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A REVIEW OF THE LITERATURE ON THE CONCEPT: VARIOUS THEORIES

Posted by Connie R. Aponte on October 29, 2013 in Job |

VARIOUS THEORIES

It is possible to see a number of theories developed to understand its nature in literature.

Maslow (1954) suggested that human needs form a five-level hierarchy ranging from physiological needs, safety, belongingness and love, esteem to self-actualization. Based on Maslow’s theory, job satisfaction has been approached by some researchers from the perspective of need fulfillment (Kuhlen, 1963; Worf, 1970; Conrad et al., 1985). Herzberg et al. (1959) formulated the two-factor theory of job satisfaction and postulated that satisfaction and dissatisfaction were two separate and sometimes even unrelated phenomena.

Intrinsic factors named ‘motivators’ (that is, factors intrinsic to the nature and experience of doing work) were found to be job ‘satisfiers’ and included achievement, recognition, work itself and responsibility. Extrinsic factors which they named ‘hygiene’ factors were found to be job ‘dissatisfiers’ and included company policy, administration, supervision, salary, interpersonal relations and working conditions. Herzberg and Mausner’s Motivation-Hygiene theory has dominated the study of the nature of job satisfaction, and formed a basis for the development of job satisfaction assessment. Vroom (1964), need/value fulfilment theory, states that job satisfaction is negatively related to the discrepancy between individual needs and the extent to which the job supplies these needs. On the other hand, Porter and Lawler (1968) collect the influences on job satisfaction in two groups of internal and external satisfactory factors. According to them, internal satisfactory factors are related the work itself (such as feeling of independence, feeling of achievement, feeling of victory, self-esteem, feeling of control and other similar feeling obtained from work), whereas external satisfactory factors are not directly related to work itself (such as good relationships with colleagues, high salary, good welfare and utilities). So, the influences on job satisfaction can be also divided into work-related and employee-related factors (Glisson and Durick, 1988)

JOB SATISFACTION VARIABLES

Researchers have attempted to identify the various components of job satisfaction, measure the relative importance of each component of job satisfaction and examine what effects these components have on workers’ productivity. It can be considered as a global feeling about the job or as a related constellation of attitudes about various aspects or facets of the job.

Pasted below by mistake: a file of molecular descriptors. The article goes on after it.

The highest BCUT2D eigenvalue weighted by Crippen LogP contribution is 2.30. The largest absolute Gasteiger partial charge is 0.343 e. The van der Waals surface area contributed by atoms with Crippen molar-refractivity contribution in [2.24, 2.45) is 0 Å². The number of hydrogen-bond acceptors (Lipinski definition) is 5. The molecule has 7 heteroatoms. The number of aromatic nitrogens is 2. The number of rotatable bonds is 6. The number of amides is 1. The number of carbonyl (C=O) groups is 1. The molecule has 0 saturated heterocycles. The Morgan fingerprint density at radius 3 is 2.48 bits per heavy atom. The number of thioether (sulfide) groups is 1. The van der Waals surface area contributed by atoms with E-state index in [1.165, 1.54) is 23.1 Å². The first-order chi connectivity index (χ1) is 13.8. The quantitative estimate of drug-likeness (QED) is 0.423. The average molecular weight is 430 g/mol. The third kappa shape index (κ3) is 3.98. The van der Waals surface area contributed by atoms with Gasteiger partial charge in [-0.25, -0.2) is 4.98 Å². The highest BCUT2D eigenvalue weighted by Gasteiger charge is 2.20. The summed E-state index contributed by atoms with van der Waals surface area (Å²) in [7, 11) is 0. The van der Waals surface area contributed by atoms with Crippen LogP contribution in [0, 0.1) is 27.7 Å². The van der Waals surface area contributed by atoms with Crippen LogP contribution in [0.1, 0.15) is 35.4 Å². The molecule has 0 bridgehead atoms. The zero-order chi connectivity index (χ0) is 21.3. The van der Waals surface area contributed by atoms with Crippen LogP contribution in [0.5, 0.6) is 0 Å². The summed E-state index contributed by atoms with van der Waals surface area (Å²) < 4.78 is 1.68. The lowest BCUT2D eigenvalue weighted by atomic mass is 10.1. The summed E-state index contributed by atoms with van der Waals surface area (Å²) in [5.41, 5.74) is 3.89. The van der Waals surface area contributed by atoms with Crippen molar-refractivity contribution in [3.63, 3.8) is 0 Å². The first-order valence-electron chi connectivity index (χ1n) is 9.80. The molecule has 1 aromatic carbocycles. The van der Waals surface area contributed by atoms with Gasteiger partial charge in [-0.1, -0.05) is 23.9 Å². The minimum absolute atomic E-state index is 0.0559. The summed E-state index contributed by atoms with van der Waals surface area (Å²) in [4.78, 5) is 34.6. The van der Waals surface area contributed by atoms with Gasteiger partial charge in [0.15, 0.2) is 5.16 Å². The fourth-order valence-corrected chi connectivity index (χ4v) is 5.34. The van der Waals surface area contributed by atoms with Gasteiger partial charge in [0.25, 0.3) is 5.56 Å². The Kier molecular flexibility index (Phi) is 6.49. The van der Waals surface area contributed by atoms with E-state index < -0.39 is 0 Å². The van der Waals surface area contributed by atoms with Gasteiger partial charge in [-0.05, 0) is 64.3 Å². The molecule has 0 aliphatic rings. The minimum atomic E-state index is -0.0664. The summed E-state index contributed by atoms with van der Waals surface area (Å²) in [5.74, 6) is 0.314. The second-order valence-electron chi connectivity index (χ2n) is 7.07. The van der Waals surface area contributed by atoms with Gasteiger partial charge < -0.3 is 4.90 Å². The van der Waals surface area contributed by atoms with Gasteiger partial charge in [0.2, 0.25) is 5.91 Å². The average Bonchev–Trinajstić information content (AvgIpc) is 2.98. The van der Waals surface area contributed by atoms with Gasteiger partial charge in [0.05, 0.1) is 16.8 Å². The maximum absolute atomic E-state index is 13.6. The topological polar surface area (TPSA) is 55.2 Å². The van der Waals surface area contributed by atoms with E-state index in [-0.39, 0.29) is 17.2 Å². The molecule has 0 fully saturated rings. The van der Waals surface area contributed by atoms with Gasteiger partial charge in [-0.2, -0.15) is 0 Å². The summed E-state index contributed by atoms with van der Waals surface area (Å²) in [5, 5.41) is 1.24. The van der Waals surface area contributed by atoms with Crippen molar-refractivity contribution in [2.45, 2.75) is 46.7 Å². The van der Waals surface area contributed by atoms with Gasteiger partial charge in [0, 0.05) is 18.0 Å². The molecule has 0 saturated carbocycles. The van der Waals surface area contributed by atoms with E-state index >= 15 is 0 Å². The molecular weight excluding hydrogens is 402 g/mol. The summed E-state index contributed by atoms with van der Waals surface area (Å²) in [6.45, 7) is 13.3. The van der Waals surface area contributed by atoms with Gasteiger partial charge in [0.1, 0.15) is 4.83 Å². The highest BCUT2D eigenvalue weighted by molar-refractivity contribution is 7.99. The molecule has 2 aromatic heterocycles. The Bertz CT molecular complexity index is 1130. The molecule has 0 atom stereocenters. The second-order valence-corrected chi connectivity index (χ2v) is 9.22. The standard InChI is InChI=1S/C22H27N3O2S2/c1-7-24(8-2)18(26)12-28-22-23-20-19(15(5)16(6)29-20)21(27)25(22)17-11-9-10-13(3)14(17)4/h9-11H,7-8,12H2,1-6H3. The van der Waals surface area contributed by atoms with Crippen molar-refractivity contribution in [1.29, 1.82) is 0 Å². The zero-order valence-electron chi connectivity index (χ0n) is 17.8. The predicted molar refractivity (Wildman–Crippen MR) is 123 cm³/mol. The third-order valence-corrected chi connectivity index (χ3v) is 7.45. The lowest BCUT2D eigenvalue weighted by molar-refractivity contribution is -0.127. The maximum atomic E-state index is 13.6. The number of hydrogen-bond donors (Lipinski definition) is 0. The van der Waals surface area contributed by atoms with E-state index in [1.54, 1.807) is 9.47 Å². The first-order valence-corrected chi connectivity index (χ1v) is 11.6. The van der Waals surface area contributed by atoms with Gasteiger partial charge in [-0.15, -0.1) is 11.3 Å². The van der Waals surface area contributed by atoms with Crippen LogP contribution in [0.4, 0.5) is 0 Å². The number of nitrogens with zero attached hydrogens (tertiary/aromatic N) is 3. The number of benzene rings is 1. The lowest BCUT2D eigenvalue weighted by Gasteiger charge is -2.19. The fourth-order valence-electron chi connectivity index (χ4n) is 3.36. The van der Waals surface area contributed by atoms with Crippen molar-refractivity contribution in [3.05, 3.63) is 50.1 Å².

Steven and John after collecting data through job satisfaction survey (JSS) concluded that the overall level of job satisfaction of software developers was 4.05 which can be interpreted as slightly satisfied. Supervision, benefits, coworkers, nature of work had a high mean value of 4.827 (SD 1.214), 4.323 (SD 1.123), 4.641 (SD 0.958), 4.769 (SD 0.993) respectively which can be interpreted that software developers were moderately satisfied with supervision, benefits, coworkers and nature of work. They were slightly agree with pay (mean=3.629, SD= 1.301), contingent rewards (mean=3.850, SD= 1.259), working condition (mean=3.718, SD= 0.978), and communication (mean=3.722, SD= 1.128) while they were slightly dissatisfied with promotion (mean=2.951, SD= 1.263). Similarly Sharaf et. al (2008) measured the level of job satisfaction among primary care physicians. They used JSS for collecting data. Overall physicians were slightly satisfied (Mean = 3.46, SD 0.67). They also found that physicians were moderately satisfied with supervision (Mean = 4.62, SD 1.20), coworkers (Mean = 4.58, SD .86) and nature of work (Mean = 4.69, SD 1.06) while slightly satisfied with communication (Mean = 3.80, SD 1.09). Physicians were slightly dissatisfied with pay (Mean = 2.76, SD 1.26), promotion (Mean = 2.56, SD 1.12), fringe benefits (Mean = 2.65, SD 1.09), contingent rewards (Mean = 2.61, SD 1.15), and operating condition (Mean = 2.85, SD .71). The author emphasizes that likely causes of job satisfaction include status, supervision, co-worker relationships, job content, remuneration and extrinsic rewards, promotion and physical conditions of the work environment, as well as organizational structure.